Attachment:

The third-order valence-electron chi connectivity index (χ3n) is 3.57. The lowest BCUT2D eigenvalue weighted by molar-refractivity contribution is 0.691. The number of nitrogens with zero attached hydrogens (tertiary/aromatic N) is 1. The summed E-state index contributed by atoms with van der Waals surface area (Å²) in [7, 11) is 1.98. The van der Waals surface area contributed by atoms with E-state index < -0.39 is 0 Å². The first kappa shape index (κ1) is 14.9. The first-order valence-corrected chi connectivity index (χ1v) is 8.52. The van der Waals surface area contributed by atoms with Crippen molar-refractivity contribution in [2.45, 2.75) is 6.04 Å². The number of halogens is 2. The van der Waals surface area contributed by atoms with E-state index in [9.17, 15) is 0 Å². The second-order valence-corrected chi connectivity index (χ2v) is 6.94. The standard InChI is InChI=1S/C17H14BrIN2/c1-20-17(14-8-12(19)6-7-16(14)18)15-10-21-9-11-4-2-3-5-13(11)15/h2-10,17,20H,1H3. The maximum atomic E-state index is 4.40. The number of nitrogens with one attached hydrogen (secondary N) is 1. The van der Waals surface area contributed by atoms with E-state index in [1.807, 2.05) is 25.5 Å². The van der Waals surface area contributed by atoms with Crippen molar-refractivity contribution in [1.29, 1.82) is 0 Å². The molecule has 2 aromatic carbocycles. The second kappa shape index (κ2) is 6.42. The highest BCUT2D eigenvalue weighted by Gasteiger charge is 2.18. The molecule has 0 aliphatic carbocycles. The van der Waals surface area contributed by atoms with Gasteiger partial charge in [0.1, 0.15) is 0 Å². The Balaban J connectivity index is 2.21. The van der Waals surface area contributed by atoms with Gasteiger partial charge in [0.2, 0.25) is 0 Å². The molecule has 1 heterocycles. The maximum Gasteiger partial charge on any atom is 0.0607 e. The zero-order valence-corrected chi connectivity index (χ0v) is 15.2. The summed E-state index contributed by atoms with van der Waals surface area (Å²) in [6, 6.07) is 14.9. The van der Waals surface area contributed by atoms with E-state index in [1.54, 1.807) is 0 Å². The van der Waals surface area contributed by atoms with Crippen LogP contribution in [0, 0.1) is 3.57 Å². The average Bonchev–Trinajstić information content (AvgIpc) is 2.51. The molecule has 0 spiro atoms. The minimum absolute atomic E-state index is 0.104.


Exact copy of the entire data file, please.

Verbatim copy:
The third-order valence-electron chi connectivity index (χ3n) is 3.57. The lowest BCUT2D eigenvalue weighted by molar-refractivity contribution is 0.691. The number of nitrogens with zero attached hydrogens (tertiary/aromatic N) is 1. The summed E-state index contributed by atoms with van der Waals surface area (Å²) in [7, 11) is 1.98. The van der Waals surface area contributed by atoms with E-state index < -0.39 is 0 Å². The first kappa shape index (κ1) is 14.9. The first-order valence-corrected chi connectivity index (χ1v) is 8.52. The van der Waals surface area contributed by atoms with Crippen molar-refractivity contribution in [2.45, 2.75) is 6.04 Å². The number of halogens is 2. The van der Waals surface area contributed by atoms with E-state index in [9.17, 15) is 0 Å². The second-order valence-corrected chi connectivity index (χ2v) is 6.94. The standard InChI is InChI=1S/C17H14BrIN2/c1-20-17(14-8-12(19)6-7-16(14)18)15-10-21-9-11-4-2-3-5-13(11)15/h2-10,17,20H,1H3. The maximum atomic E-state index is 4.40. The number of nitrogens with one attached hydrogen (secondary N) is 1. The van der Waals surface area contributed by atoms with E-state index in [1.807, 2.05) is 25.5 Å². The van der Waals surface area contributed by atoms with Crippen molar-refractivity contribution in [1.29, 1.82) is 0 Å². The molecule has 2 aromatic carbocycles. The second kappa shape index (κ2) is 6.42. The highest BCUT2D eigenvalue weighted by Gasteiger charge is 2.18. The molecule has 0 aliphatic carbocycles. The van der Waals surface area contributed by atoms with Gasteiger partial charge in [0.1, 0.15) is 0 Å². The Balaban J connectivity index is 2.21. The van der Waals surface area contributed by atoms with Gasteiger partial charge in [0.2, 0.25) is 0 Å². The molecule has 1 heterocycles. The maximum Gasteiger partial charge on any atom is 0.0607 e. The zero-order valence-corrected chi connectivity index (χ0v) is 15.2. The summed E-state index contributed by atoms with van der Waals surface area (Å²) in [6, 6.07) is 14.9. The van der Waals surface area contributed by atoms with E-state index in [1.54, 1.807) is 0 Å². The van der Waals surface area contributed by atoms with Crippen LogP contribution in [0, 0.1) is 3.57 Å². The average Bonchev–Trinajstić information content (AvgIpc) is 2.51. The molecule has 0 spiro atoms. The minimum absolute atomic E-state index is 0.104.